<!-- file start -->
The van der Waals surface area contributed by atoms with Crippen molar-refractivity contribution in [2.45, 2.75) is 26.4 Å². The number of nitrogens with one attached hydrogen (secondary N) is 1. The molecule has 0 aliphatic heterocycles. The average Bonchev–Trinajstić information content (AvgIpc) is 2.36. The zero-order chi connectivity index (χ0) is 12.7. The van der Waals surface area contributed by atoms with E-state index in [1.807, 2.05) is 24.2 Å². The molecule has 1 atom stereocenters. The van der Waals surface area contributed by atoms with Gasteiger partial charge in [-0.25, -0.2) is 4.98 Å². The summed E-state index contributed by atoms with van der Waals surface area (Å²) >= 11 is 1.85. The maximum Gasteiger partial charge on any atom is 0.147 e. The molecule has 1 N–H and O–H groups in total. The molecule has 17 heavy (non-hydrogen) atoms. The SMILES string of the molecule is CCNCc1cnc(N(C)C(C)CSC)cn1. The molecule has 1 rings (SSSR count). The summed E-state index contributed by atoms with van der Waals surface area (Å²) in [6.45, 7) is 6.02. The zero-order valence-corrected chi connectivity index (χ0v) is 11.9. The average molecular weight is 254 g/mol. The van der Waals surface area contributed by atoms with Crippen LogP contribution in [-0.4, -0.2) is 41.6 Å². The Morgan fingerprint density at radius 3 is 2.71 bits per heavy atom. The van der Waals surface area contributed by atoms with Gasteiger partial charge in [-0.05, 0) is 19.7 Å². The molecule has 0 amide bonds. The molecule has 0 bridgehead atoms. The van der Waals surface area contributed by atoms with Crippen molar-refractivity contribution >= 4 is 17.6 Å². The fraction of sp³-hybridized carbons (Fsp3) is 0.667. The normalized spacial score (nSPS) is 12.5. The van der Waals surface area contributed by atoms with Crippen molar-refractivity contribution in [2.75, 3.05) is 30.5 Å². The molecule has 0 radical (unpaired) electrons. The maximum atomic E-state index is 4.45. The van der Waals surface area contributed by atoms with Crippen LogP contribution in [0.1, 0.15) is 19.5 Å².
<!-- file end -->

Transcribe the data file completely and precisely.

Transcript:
The van der Waals surface area contributed by atoms with Crippen molar-refractivity contribution in [2.45, 2.75) is 26.4 Å². The number of nitrogens with one attached hydrogen (secondary N) is 1. The molecule has 0 aliphatic heterocycles. The average Bonchev–Trinajstić information content (AvgIpc) is 2.36. The zero-order chi connectivity index (χ0) is 12.7. The van der Waals surface area contributed by atoms with E-state index in [1.807, 2.05) is 24.2 Å². The molecule has 1 atom stereocenters. The van der Waals surface area contributed by atoms with Gasteiger partial charge in [-0.25, -0.2) is 4.98 Å². The summed E-state index contributed by atoms with van der Waals surface area (Å²) >= 11 is 1.85. The maximum Gasteiger partial charge on any atom is 0.147 e. The molecule has 1 N–H and O–H groups in total. The molecule has 17 heavy (non-hydrogen) atoms. The SMILES string of the molecule is CCNCc1cnc(N(C)C(C)CSC)cn1. The molecule has 1 rings (SSSR count). The summed E-state index contributed by atoms with van der Waals surface area (Å²) in [6.45, 7) is 6.02. The zero-order valence-corrected chi connectivity index (χ0v) is 11.9. The average molecular weight is 254 g/mol. The van der Waals surface area contributed by atoms with Crippen LogP contribution in [-0.4, -0.2) is 41.6 Å². The Morgan fingerprint density at radius 3 is 2.71 bits per heavy atom. The van der Waals surface area contributed by atoms with Gasteiger partial charge in [-0.05, 0) is 19.7 Å². The molecule has 0 amide bonds. The molecule has 0 bridgehead atoms. The van der Waals surface area contributed by atoms with Crippen molar-refractivity contribution >= 4 is 17.6 Å². The fraction of sp³-hybridized carbons (Fsp3) is 0.667. The normalized spacial score (nSPS) is 12.5. The van der Waals surface area contributed by atoms with Crippen molar-refractivity contribution in [2.75, 3.05) is 30.5 Å². The molecule has 0 radical (unpaired) electrons. The maximum atomic E-state index is 4.45. The van der Waals surface area contributed by atoms with Crippen LogP contribution in [0.1, 0.15) is 19.5 Å².